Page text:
This year, Joe Rindchen won grand champion wool honors, selling his fleece to Judge Sara Lioi for $300.
Jonathan Stock’s reserve champion wool sold for $225 to Artistic Yarns.
The seven wool entries totaled $960 and averaged $137.14 per fleece.
Market goats. L.V. Kline shook off his runner-up mantle this year to claim the grand champion rosette in the market goat show. Kline, who showed the reserve champion goat in 2001 and 2002, raised this year’s grand champion goat.
His 86-pound Boer sold for $600 a pound to Paul Pohovey, John Hagan, Rohn Ranch Trailers, Hagan Heating and Plumbing, Judge Dave Stucki and state Sen. Kirk Schuring. The bid topped last year’s champion bid by $200.
Stephen Barr’s 109-pound reserve champion goat sold for $225 to John Hagan, Rohn Ranch Trailers and Paul and Dorothy Pohovey. Last year’s reserve champion brought $170.
The 23 goats totaled $4,705, averaging $204.57 per head, including champions.
Wednesday night sale. Chickens stole the show at the Wednesday night small animal sale.
First, the grand champion pen sold for a near-record $2,400. Then, after some serious number crunching, sale totals revealed chicken averages leapt $40 a pen over last year.
Linda Brahler’s parents and grandpa picked up the tab for the 15-year-old’s first-ever grand champion chicken pen, while the teen choked back tears of happiness.
The 15.4-pound purchase was recorded under the name Wolfe Ag Service, including Carl Wolfe and Joyce and Leo Brahler, and came out $800 ahead of last year’s winning bid.
Next in the ring, with 14.5 pounds of reserve champion chickens, was 4-H’er Neal Berkebile.
Five politicians pooled their money to buy the pen for $550. The group included Judge David Stucki, Chief Deputy Auditor Brant Luther, state Rep. John Hagan, Magistrate Mike Howard and Judge Charles Brown.
Sale total for the 81 pens of chickens jumped to $17,915 from $14,215 last year. Averages hit $223.94 with champions. Compared to three years ago, that average price increased $100.
Gobbling it up. Another upswing came just before the impressive chicken show.
Last year’s reserve champion turkey winner came ready to take it all this year. Fourteen-year-old Joshua Faverty can start his high school career this week talking about his grand champion turkey and the price he got for it.
Wallace Farm’s Feed Drive-Thru doubled last year’s champion price with a $500 bid for the 47-pound bird.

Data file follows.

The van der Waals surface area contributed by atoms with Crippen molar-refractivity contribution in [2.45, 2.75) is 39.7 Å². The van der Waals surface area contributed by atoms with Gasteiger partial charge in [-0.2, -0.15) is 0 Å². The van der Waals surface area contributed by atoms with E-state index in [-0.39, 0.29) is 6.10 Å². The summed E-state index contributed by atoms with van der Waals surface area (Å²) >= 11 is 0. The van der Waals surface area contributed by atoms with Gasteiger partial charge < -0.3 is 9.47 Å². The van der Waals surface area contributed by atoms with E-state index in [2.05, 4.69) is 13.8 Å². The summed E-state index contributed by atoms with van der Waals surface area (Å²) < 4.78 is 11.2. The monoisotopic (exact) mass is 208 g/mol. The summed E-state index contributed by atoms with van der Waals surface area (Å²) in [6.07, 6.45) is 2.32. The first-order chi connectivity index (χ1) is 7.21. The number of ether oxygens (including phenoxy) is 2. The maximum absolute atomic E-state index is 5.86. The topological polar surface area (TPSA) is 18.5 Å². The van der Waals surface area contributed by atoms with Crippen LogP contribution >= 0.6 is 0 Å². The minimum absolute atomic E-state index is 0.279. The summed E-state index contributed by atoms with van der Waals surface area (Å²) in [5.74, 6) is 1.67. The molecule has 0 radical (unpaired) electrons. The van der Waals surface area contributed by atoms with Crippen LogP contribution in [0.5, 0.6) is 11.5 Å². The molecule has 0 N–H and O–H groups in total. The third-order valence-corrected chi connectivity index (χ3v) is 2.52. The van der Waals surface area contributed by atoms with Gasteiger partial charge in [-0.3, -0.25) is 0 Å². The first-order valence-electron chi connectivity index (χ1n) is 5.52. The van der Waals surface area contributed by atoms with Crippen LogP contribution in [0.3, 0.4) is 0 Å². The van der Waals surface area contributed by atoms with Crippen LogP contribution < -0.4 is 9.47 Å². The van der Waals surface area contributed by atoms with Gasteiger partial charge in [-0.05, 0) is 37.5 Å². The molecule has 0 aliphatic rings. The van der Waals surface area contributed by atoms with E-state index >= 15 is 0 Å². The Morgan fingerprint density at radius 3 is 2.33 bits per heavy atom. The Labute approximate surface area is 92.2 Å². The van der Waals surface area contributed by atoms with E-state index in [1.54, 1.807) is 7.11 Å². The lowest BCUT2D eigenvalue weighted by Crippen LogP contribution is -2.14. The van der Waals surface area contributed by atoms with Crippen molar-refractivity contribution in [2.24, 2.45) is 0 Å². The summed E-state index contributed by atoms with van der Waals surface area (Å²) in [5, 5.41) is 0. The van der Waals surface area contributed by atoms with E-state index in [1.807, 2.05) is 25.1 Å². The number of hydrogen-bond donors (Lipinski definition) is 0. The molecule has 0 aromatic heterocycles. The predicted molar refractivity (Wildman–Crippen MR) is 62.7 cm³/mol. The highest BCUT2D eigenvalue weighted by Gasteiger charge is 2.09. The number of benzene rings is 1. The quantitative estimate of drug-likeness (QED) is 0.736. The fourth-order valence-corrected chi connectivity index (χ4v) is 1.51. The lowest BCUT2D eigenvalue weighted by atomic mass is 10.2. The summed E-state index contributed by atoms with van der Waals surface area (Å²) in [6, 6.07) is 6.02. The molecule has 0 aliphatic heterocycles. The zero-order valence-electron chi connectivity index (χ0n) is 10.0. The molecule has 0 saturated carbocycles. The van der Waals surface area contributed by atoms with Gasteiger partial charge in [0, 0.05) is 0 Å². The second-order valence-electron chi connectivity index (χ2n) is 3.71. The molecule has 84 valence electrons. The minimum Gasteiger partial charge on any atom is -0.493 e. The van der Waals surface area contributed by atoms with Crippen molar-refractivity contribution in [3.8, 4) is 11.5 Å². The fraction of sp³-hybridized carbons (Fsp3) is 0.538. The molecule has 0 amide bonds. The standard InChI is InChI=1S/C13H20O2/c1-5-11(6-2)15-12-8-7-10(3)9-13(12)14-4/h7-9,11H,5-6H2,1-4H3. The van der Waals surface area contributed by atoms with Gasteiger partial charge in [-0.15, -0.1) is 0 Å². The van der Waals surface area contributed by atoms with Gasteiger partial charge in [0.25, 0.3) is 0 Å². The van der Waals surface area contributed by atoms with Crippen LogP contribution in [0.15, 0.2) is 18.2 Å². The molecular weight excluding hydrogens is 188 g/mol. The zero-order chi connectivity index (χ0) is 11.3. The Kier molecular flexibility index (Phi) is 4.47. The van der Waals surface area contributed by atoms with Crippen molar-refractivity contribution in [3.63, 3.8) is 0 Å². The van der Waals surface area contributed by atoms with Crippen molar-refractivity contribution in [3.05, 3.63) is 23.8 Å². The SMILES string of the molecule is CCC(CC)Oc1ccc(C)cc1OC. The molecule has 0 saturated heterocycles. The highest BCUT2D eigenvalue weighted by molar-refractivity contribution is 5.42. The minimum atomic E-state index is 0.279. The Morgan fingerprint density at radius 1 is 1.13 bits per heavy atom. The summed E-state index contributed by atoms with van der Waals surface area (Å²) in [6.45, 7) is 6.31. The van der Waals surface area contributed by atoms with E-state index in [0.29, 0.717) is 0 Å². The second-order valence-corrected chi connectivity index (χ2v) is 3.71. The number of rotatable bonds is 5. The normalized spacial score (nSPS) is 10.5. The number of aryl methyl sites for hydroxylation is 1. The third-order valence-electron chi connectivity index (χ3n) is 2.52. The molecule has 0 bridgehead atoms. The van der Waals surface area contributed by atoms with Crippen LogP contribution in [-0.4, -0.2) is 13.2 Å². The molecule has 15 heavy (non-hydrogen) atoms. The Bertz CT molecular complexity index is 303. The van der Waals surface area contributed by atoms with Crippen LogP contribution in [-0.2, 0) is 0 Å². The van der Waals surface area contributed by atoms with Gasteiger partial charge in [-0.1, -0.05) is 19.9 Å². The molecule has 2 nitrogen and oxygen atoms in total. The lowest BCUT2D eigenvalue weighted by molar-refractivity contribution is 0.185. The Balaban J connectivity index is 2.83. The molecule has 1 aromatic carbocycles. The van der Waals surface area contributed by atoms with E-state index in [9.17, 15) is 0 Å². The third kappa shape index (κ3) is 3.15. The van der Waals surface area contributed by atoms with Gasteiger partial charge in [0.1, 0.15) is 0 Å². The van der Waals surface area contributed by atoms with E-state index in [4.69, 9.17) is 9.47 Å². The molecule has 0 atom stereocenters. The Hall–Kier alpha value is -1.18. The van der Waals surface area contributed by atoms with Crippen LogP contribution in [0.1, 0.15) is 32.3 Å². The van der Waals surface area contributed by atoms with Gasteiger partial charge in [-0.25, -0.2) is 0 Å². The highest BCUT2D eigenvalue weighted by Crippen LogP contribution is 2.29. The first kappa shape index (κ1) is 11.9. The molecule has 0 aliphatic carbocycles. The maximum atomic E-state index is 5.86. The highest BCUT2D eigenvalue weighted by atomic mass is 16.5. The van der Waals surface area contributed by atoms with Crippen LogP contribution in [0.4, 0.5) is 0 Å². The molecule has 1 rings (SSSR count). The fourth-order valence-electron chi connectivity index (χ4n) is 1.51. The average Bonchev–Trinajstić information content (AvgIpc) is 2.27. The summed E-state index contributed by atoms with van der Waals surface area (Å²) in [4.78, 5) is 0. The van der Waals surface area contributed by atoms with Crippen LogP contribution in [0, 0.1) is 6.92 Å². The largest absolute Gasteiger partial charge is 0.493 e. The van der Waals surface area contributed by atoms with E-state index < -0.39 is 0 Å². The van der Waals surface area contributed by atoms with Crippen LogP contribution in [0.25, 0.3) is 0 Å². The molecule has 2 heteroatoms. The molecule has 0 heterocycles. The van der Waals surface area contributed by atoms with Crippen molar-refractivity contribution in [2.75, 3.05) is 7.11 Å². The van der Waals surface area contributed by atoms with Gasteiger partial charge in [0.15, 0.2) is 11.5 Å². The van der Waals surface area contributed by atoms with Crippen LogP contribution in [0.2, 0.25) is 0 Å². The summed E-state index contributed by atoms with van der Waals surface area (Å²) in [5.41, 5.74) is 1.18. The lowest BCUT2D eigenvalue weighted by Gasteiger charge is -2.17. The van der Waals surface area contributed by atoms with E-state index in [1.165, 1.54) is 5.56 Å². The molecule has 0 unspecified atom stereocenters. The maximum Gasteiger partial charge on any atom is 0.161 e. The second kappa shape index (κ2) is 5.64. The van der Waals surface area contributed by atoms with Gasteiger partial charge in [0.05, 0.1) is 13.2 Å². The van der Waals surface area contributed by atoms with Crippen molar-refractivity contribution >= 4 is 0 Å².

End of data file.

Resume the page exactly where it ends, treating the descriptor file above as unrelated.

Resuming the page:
While Faverty tells his new classmates about his blue-ribbon gobbler, Neal Berkebile can tell his graduating class about his 46.4-pound reserve champion.
Kiko Auctioneers bought the turkey for $400 – a $125 increase from last year’s sale.
Sixteen turkeys sold for $2,575, averaging $160.94 a head with champions.
No cheese, please. Although grinning 4-H’ers paraded plates of cheese throughout the crowd, bidders weren’t buying like they did last year.
Ed Weisgarber picked up $500 for his 10.29-pound top cheese basket. This winning bid from Regula Transport didn’t come close to last year’s champion basket, which earned $1,250.
Town and Country Co-op shelled out $400 for Robert Weisgarber’s 9.39-pound reserve basket, but it was still just half of what the reserve basket raised last year.
Last year’s high prices surfaced again, though, when it came to Danny Schmucker’s basket. Once again his grandparents raised the ante with a $1,800 bid to celebrate their grandson’s last year of 4-H.
Big spenders Elwood and Donna Schmucker were the high buyers of Kellie Schmucker’s grand champ basket last year.
Fifteen cheese baskets contributed $8,135 to the overall sale total, with averages at $542.33.
Dairy feeders. Champion dairy feeder prices slumped, but the overall total jumped more than $10,000.
Harold’s Equipment picked up the $1.60-a-pound tab on Kenny Baum’s 650-pound champion dairy feeder, which was more than a dollar dip from 2002.
Brittany Weisant came in the ring next with her 550-pound reserve champ. The gavel fell with Andrew Conrad Trucking Inc.’s $1.70-a-pound bid – 80 cents shy of last year’s reserve price.
Eighty-one feeders sold for $57,123.25, averaging $1.26 a pound.
Repeat rabbits. For the second year straight, Kate Russel raised champion rabbits, but this year she had the added bonus of a reserve pen, too.
Her first-place rabbits added $400 to the 16-year-old’s championship fund and the reserve fryers chipped in another $300.
Smitty Auto Sales bought the 13.18-pound champion animals and Tractor Supply Center purchased the 11.85-pound reserve pen.
Seventeen pens of three rabbits each boosted the overall sale total by $2,025, averaging $119.12.
Kiko Auctioneers donated services for the annual sale.